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Tuesday, February 14, 2017

Valentine Sherpa: Love Potion #9

No beer sounds better on paper than a fruit stout--and that's where I first encountered the idea. It appeared in the recipes section of Charlie Papazian's classic Complete Joy of Homebrewing (in print since 1976!), and seemed so obvious. What goes better with cherry than chocolate? Alas, no beer more often fails to live up to our expectations than a fruited stout. I have had maybe five in the last twenty years that were good, but none that fully lived up to the simple obviousness of the concept--until now.

Just in time for Valentine's Day, Block 15 has released a seductive treat equal to its billing. Love Potion #9 is a raspberry rather than cherry stout, and melts like a chocolate truffle on the tongue. The challenge to this style is finding the balance, of ratcheting back the flavors so they don't overwhelm each other. The effect of the beer should be decadence; brewers almost always shoot too high, though, finding excess instead. Love Potion succeeds because the intense, silken dark chocolate that floods the mouth is immediately followed by the slightly tart berry. That acidity is key; it adds structure and restraint to the various sweet notes swirling around. The beer is, for its style, dry; another key to success. As you can see, I had a pint, and never did the berry-and-chocolate sweetness begin to collect on my palate. Each sip was an infusion of intensity but never excess, allowing my senses to revisit the sensation of a liquid truffle over and over again. It is almost impossible to imagine that I would not only drink a whole pint of this stuff, but consider going in for a second. But there it was.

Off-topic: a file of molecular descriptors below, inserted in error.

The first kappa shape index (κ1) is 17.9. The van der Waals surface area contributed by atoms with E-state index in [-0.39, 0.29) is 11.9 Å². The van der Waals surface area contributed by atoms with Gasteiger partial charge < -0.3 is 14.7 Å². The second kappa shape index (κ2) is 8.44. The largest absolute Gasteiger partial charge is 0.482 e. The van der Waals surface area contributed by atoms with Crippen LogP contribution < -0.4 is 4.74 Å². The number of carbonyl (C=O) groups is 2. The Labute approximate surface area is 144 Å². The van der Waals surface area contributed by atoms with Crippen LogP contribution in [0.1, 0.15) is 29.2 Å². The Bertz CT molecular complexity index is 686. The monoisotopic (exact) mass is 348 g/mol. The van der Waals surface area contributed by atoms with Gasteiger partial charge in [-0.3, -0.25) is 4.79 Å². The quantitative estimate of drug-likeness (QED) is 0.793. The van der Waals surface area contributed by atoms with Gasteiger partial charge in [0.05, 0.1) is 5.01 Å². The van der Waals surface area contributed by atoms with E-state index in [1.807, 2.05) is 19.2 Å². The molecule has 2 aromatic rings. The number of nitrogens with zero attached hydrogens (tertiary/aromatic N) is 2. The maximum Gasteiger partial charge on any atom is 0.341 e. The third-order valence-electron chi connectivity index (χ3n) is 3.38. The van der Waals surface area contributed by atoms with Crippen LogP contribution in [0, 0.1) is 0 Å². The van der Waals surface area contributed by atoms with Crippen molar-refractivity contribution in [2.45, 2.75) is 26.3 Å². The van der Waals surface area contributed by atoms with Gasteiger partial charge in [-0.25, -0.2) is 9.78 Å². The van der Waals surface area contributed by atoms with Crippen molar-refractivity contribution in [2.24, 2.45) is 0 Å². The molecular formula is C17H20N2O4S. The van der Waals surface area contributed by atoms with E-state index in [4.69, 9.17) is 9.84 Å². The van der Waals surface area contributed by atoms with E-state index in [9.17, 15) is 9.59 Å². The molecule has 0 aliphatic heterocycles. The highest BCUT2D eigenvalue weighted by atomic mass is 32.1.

This is the beer I imagined when I read about it all those years ago.

"Beer Sherpa Recommends" is an irregular feature.  In this fallen world, when the number of beers outnumber your woeful stomach capacity by several orders of magnitude, you risk exposing yourself to substandard beer.  Worse, you risk selecting substandard beer when there are tasty alternatives at hand.  In this terrible jungle of overabundance, wouldn't it be nice to have a neon sign pointing to the few beers among the crowd that really stand out?  A beer sherpa, if you will, to guide you to the beery mountaintop.  I don't profess to drink all the beers out there, but from time to time I stumble across a winner and when I do, I'll pass it along to you.


  1. "No beer sounds better on paper than a fruit stout"

    I believe this is begging the question

  2. The best beer on paper is pale lager, objectively.

    (especially if that paper is a balance sheet)

  3. The first fruit stout I ever had was Bell's Cherry Stout, and it was and is heavenly. Then followed many many disappointments, and now I don't bother with fruit stouts. Except of course for Bell's Cherry Stout.